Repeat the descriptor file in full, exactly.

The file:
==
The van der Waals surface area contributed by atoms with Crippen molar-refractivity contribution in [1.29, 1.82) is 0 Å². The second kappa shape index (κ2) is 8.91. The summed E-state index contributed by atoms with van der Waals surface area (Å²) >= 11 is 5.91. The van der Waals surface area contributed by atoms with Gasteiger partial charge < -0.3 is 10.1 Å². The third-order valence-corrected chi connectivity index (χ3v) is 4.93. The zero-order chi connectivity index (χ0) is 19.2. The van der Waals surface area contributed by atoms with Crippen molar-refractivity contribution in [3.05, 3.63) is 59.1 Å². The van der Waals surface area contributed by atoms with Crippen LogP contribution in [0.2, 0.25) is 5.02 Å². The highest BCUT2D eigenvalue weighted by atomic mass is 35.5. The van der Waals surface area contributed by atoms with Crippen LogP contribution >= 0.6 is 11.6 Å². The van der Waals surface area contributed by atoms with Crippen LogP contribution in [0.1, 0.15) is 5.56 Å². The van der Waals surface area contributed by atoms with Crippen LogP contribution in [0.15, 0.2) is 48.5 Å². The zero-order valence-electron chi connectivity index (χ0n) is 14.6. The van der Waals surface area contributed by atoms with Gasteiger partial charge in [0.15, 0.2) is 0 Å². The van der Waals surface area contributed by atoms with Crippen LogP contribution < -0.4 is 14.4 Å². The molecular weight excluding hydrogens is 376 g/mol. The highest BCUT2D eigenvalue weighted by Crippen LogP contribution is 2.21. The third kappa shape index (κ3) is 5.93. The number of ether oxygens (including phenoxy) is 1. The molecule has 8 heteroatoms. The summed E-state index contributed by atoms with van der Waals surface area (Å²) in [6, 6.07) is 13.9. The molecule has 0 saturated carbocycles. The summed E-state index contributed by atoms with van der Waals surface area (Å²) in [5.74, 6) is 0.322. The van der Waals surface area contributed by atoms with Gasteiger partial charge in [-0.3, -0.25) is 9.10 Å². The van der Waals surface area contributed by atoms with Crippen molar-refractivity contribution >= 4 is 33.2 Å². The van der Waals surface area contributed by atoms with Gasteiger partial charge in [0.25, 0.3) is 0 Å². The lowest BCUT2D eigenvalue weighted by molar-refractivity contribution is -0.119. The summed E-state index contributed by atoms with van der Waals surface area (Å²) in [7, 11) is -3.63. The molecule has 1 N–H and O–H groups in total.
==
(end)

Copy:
The van der Waals surface area contributed by atoms with Crippen molar-refractivity contribution in [1.29, 1.82) is 0 Å². The second kappa shape index (κ2) is 8.91. The summed E-state index contributed by atoms with van der Waals surface area (Å²) >= 11 is 5.91. The van der Waals surface area contributed by atoms with Gasteiger partial charge < -0.3 is 10.1 Å². The third-order valence-corrected chi connectivity index (χ3v) is 4.93. The zero-order chi connectivity index (χ0) is 19.2. The van der Waals surface area contributed by atoms with Crippen molar-refractivity contribution in [3.05, 3.63) is 59.1 Å². The van der Waals surface area contributed by atoms with Crippen LogP contribution in [0.2, 0.25) is 5.02 Å². The highest BCUT2D eigenvalue weighted by atomic mass is 35.5. The van der Waals surface area contributed by atoms with Crippen LogP contribution >= 0.6 is 11.6 Å². The van der Waals surface area contributed by atoms with Crippen LogP contribution in [0.1, 0.15) is 5.56 Å². The van der Waals surface area contributed by atoms with Crippen LogP contribution in [0.15, 0.2) is 48.5 Å². The zero-order valence-electron chi connectivity index (χ0n) is 14.6. The van der Waals surface area contributed by atoms with Gasteiger partial charge in [0.15, 0.2) is 0 Å². The van der Waals surface area contributed by atoms with Crippen LogP contribution < -0.4 is 14.4 Å². The molecular weight excluding hydrogens is 376 g/mol. The highest BCUT2D eigenvalue weighted by Crippen LogP contribution is 2.21. The third kappa shape index (κ3) is 5.93. The number of ether oxygens (including phenoxy) is 1. The molecule has 8 heteroatoms. The summed E-state index contributed by atoms with van der Waals surface area (Å²) in [6, 6.07) is 13.9. The molecule has 0 saturated carbocycles. The summed E-state index contributed by atoms with van der Waals surface area (Å²) in [5.74, 6) is 0.322. The van der Waals surface area contributed by atoms with Gasteiger partial charge in [-0.3, -0.25) is 9.10 Å². The van der Waals surface area contributed by atoms with Crippen molar-refractivity contribution >= 4 is 33.2 Å². The van der Waals surface area contributed by atoms with Gasteiger partial charge in [0.25, 0.3) is 0 Å². The lowest BCUT2D eigenvalue weighted by molar-refractivity contribution is -0.119. The summed E-state index contributed by atoms with van der Waals surface area (Å²) in [7, 11) is -3.63. The molecule has 1 N–H and O–H groups in total.